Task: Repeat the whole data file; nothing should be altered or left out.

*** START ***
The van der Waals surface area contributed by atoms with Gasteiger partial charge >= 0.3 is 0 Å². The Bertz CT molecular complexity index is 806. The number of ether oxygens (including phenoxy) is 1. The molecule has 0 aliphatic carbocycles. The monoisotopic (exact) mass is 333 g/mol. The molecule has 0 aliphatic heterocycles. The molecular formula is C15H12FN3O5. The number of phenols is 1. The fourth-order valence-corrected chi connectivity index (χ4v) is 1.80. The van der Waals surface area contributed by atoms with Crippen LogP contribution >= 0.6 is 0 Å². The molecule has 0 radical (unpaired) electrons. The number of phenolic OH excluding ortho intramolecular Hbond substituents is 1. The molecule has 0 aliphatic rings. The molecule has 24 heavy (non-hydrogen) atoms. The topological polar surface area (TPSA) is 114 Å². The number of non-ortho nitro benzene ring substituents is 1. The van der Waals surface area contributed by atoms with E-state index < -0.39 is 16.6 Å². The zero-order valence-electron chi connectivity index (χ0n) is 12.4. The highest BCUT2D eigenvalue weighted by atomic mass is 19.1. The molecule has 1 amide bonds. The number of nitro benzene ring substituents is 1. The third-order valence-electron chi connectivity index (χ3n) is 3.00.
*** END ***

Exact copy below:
The van der Waals surface area contributed by atoms with Gasteiger partial charge >= 0.3 is 0 Å². The Bertz CT molecular complexity index is 806. The number of ether oxygens (including phenoxy) is 1. The molecule has 0 aliphatic carbocycles. The monoisotopic (exact) mass is 333 g/mol. The molecule has 0 aliphatic heterocycles. The molecular formula is C15H12FN3O5. The number of phenols is 1. The fourth-order valence-corrected chi connectivity index (χ4v) is 1.80. The van der Waals surface area contributed by atoms with Crippen LogP contribution >= 0.6 is 0 Å². The molecule has 0 radical (unpaired) electrons. The number of phenolic OH excluding ortho intramolecular Hbond substituents is 1. The molecule has 0 aliphatic rings. The molecule has 24 heavy (non-hydrogen) atoms. The topological polar surface area (TPSA) is 114 Å². The number of non-ortho nitro benzene ring substituents is 1. The van der Waals surface area contributed by atoms with E-state index < -0.39 is 16.6 Å². The zero-order valence-electron chi connectivity index (χ0n) is 12.4. The highest BCUT2D eigenvalue weighted by atomic mass is 19.1. The molecule has 1 amide bonds. The number of nitro benzene ring substituents is 1. The third-order valence-electron chi connectivity index (χ3n) is 3.00.